Such reasoning can be generalized to other forms of biological evolution. Living organisms are thermodynamically open systems, i.e. they are constantly exchanging matter and energy with the environment. There is a fair amount of dynamic equilibrium between a living organism and its surroundings. The organism cannot survive if this equilibrium is disturbed too much, or for too long. The fact that an organism survives implies that, in its present form, it has been able to adapt itself to the environment. If the environment changes slowly enough, organisms can evolve (over a long-enough time period) a new set of capabilities or features which enable them to survive even under the changed conditions. Over long periods of such evolutionary change, creatures may even develop into new species. This was the message of Darwin’s (1859) bold theory of evolution through cumulative natural selection.

A consequence of Darwin's theory was that all living organisms are the descendents of only one or a few simple ancestral forms.


Darwin started with the observation that, given enough time, food, space, and safety from predators and disease etc., the size of the population of any species can increase in each generation. But this indefinite (exponential) increase does not actually occur. In fact, usually only a small minority of the offspring reach maturity to produce the next generation of offspring; the rest die prematurely. Thus, there must be limiting factors in operation. Influenced by Malthusian ideas, Darwin imagined that if, for example, available food is limited, only a fraction of the population can survive and propagate itself. But what decides who will survive and who will not?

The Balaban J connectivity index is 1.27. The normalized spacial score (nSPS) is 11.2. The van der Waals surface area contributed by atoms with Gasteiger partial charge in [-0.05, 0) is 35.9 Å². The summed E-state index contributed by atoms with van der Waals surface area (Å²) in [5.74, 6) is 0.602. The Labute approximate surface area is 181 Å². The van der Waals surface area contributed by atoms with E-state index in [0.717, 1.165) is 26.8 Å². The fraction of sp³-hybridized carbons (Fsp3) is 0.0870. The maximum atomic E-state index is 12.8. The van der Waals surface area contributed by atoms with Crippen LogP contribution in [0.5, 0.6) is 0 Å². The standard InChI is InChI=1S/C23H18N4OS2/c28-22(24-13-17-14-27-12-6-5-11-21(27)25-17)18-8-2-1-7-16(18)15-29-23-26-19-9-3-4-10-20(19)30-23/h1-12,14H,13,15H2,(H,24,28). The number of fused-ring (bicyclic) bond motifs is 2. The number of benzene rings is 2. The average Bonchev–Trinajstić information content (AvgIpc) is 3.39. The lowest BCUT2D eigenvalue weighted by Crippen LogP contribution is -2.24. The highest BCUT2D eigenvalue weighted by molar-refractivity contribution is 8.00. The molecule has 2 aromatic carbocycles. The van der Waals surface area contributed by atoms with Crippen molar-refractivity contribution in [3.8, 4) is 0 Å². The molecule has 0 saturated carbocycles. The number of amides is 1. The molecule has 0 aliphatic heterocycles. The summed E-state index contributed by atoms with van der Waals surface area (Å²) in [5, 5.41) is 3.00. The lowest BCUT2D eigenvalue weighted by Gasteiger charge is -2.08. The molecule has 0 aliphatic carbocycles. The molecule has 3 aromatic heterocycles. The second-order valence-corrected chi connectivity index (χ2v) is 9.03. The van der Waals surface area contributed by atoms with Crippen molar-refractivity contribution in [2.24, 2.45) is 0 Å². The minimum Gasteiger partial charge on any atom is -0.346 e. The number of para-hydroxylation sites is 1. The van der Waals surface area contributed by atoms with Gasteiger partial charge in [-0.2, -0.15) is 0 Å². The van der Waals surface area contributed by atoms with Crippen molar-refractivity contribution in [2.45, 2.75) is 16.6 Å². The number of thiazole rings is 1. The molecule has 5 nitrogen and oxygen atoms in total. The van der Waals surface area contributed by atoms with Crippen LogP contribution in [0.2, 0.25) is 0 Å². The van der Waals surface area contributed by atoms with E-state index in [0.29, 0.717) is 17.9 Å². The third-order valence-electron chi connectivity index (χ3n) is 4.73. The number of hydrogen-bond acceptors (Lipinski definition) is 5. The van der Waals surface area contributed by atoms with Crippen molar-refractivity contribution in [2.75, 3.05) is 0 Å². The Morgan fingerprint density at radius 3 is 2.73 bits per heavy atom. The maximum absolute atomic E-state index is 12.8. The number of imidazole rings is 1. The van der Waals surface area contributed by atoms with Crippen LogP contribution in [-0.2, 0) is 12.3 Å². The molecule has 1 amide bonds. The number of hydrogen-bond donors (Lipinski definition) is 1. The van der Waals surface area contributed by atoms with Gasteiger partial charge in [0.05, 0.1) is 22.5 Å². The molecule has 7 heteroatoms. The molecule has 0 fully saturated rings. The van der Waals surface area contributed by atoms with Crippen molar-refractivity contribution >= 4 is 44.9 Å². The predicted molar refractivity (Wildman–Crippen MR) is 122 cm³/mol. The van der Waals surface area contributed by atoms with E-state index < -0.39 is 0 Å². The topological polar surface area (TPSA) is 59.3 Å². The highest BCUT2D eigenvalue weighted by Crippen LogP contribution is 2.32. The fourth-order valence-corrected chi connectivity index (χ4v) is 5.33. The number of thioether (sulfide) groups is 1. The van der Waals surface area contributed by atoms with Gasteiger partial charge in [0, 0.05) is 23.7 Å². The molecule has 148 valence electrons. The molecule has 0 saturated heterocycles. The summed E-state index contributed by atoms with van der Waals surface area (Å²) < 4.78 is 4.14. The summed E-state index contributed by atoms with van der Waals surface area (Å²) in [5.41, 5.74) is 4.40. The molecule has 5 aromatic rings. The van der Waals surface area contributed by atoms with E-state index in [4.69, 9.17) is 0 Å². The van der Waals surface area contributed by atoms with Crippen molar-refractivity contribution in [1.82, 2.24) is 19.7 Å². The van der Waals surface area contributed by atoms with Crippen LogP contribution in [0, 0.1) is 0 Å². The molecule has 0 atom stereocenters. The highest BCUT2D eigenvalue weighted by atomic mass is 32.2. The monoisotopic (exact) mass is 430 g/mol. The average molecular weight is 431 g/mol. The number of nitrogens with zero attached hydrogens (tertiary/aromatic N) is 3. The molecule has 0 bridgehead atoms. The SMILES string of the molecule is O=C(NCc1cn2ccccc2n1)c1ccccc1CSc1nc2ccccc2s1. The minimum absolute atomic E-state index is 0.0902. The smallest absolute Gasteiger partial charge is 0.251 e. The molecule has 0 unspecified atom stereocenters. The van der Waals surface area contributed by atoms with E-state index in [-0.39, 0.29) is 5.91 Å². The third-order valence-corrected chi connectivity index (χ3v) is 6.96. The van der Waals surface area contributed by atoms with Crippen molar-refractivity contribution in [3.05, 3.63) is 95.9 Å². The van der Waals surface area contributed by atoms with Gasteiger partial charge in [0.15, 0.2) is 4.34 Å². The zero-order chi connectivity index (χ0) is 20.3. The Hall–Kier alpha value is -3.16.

Darwin’s answer was that, since not all individuals in a species are exactly alike (i.e. since there is variation in the population), those better suited to cope with the prevailing conditions stand a better chance of survival ('survival of the fittest'). Moreover, the fittest individuals not only have a better chance of survival, they are also more likely to procreate. Thus, attributes conducive to survival and propagation have a better chance of getting ‘naturally selected’ at the expense of less conducive attributes. And the effects of this natural selection accumulate over time, i.e. over several generations. This is the process of cumulative natural selection recognized by Darwin.

Children tend to resemble their parents to a substantial extent. The reason is that the progeny of better-adapted individuals in each generation, which survive and leave behind more offspring than others, acquire more and more of those features which are conducive for good adaptation to the existing or moderately-changing environment. A species perfects itself, or adjusts itself, for the environment in which it must survive, through the processes of both cumulative natural selection and inheritance.

Thus there are four basic features of Darwinian evolution:
  • Variability and variety in members of a population in the matter of coping with a given environment.
  • Inheritance of this variation by the next generation, with a few random modifications.
  • Differential survival and reproductive success of individual members of this new generation in the given environment.
  • Establishment of a new population more adapted to the environment, possessing new variations for passing on to the next generation.
Darwin changed the way we humans perceive ourselves. And the basic idea of evolution by natural selection has gone far beyond the precincts of biology. Apart from biological Darwinism, we speak of chemical Darwinism, quantum Darwinism, neural Darwinism, and what not. What evolves in any open system of interacting entities is complexity.